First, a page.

This course is designed to introduce students who are already strong writers to the craft of Journalism. They will learn to report stories, how to conduct interviews, and to become close observers of everyday life. In the process, they will become even stronger writers, learning how to rid their writing of clutter, focus on the essentials, and learn what it takes to become a good reporter.
The course teaches news writing as a thought process as well as a set of skills, and as a vital function in a democracy. Students will learn how to think as a journalist, weighing news values and making decisions on the importance of facts and how to use them to tell a compelling story. They will learn effective interviewing techniques, how to ask the right questions to get information, and how to navigate through ethical dilemmas that reporters face in their jobs. We'll be working throughout the course on finding the heart of stories and telling them clearly, without wasting words. In this course, students will also learn the responsibilities and challenges of the only profession - the press - specifically protected by the First Amendment. There will also be field trips to Providence City Hall and the state Superior Court where students will learn how to use public records to get information for stories. Students who succeed in this course are strong writers who often go on to write for their high school or college newspapers.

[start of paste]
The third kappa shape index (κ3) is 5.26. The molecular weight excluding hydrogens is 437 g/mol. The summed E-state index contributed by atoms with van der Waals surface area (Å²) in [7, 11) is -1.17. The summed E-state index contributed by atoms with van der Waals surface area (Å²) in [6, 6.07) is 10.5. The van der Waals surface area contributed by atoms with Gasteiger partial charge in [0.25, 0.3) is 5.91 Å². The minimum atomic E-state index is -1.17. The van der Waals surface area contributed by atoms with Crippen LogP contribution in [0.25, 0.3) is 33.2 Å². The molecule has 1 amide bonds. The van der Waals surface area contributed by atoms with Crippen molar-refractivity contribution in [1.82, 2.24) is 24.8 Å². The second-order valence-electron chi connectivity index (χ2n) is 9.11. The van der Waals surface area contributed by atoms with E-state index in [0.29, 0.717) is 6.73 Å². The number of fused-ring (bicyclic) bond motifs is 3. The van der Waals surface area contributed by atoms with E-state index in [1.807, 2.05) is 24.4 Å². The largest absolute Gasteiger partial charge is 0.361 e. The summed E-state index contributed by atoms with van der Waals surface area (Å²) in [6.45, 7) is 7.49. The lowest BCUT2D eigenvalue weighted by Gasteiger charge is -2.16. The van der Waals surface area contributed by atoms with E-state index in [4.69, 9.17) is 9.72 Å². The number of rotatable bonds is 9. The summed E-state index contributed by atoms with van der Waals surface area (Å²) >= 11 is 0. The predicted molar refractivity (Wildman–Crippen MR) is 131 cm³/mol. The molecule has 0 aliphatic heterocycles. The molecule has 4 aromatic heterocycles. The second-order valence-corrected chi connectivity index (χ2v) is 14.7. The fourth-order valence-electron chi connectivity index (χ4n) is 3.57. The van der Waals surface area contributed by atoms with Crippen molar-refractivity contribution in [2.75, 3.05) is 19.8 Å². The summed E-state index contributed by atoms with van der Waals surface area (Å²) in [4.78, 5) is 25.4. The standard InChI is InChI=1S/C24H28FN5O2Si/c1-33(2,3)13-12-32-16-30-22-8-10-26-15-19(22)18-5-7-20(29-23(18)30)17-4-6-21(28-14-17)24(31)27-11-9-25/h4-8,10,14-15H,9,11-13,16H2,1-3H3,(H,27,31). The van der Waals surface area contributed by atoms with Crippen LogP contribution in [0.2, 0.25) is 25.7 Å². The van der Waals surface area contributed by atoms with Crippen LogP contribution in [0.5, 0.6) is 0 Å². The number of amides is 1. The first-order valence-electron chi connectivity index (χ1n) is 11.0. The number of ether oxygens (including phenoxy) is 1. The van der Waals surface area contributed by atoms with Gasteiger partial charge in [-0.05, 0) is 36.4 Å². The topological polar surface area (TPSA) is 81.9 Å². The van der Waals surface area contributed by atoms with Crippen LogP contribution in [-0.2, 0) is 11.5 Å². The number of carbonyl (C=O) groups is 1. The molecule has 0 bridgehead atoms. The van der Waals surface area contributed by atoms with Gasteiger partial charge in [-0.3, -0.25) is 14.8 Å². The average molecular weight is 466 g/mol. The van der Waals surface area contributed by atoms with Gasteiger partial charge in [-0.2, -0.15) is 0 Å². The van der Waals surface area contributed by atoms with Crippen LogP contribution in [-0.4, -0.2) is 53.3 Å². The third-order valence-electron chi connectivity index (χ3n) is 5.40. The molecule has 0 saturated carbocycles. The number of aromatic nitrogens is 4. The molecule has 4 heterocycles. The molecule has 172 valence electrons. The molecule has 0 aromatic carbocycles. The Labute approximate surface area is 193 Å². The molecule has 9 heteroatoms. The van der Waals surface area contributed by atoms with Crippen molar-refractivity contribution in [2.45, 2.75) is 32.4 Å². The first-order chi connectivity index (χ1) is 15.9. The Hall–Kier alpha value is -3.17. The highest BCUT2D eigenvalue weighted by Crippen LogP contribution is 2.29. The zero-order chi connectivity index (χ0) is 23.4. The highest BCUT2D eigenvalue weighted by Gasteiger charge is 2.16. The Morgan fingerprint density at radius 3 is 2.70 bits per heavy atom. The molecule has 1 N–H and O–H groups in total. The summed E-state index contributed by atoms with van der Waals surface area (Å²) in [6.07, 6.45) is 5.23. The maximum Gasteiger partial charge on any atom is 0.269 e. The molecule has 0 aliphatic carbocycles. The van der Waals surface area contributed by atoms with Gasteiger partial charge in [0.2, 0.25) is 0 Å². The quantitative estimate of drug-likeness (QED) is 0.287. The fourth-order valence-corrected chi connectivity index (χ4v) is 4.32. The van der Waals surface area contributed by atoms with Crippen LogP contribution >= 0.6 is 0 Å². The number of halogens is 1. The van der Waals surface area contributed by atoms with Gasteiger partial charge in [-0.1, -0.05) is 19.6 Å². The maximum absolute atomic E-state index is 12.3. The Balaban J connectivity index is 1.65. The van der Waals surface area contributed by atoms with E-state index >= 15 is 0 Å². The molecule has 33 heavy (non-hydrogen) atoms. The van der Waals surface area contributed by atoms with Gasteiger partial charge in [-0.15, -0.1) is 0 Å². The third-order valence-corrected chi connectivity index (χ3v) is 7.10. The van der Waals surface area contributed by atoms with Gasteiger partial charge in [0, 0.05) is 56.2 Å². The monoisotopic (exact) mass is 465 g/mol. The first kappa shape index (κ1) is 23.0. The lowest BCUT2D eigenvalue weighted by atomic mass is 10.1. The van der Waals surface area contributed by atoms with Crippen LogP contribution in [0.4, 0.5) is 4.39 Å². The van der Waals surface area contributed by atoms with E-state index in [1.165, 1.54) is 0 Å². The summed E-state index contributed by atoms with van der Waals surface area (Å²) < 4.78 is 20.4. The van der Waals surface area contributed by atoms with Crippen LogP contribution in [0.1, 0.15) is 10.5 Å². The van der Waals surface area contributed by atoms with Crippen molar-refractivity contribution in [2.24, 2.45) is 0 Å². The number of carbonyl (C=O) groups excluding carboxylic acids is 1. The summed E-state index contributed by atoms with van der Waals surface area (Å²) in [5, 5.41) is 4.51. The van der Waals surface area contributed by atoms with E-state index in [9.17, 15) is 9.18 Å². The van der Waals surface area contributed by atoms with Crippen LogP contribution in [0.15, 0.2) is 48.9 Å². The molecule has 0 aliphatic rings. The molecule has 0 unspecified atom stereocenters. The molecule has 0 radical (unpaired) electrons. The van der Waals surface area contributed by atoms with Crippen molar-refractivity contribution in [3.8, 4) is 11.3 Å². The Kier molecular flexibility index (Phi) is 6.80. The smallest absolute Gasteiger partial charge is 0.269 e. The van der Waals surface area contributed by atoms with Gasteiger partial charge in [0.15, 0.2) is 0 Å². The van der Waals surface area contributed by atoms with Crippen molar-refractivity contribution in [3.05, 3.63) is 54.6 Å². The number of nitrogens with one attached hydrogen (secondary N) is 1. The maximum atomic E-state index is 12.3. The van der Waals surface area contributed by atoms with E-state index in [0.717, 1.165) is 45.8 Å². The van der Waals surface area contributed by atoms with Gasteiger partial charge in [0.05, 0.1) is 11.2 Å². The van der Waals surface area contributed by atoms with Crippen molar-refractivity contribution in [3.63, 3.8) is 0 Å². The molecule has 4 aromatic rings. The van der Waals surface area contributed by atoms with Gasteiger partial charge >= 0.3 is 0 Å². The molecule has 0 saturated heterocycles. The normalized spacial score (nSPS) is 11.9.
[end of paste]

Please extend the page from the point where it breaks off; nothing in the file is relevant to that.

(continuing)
Aims & Objectives of the course include:
Tracy Breton, the instructor of this course, is a Pulitzer Prize-winning journalist and formerly a reporter for The Providence Journal.
Prerequisites: Pre-Requisites: This course is designed for strong writers with excellent mastery of the English language, both spoken and written, and who know the rules of English grammar and punctuation.
Special Note: A writing placement exercise will be conducted on the first day of class, and students whose command of English is deemed insufficient will be directed to an alternate course or program. Students who have doubts about their preparation for this course and for whom English is a second language might consider the Intensive English Program.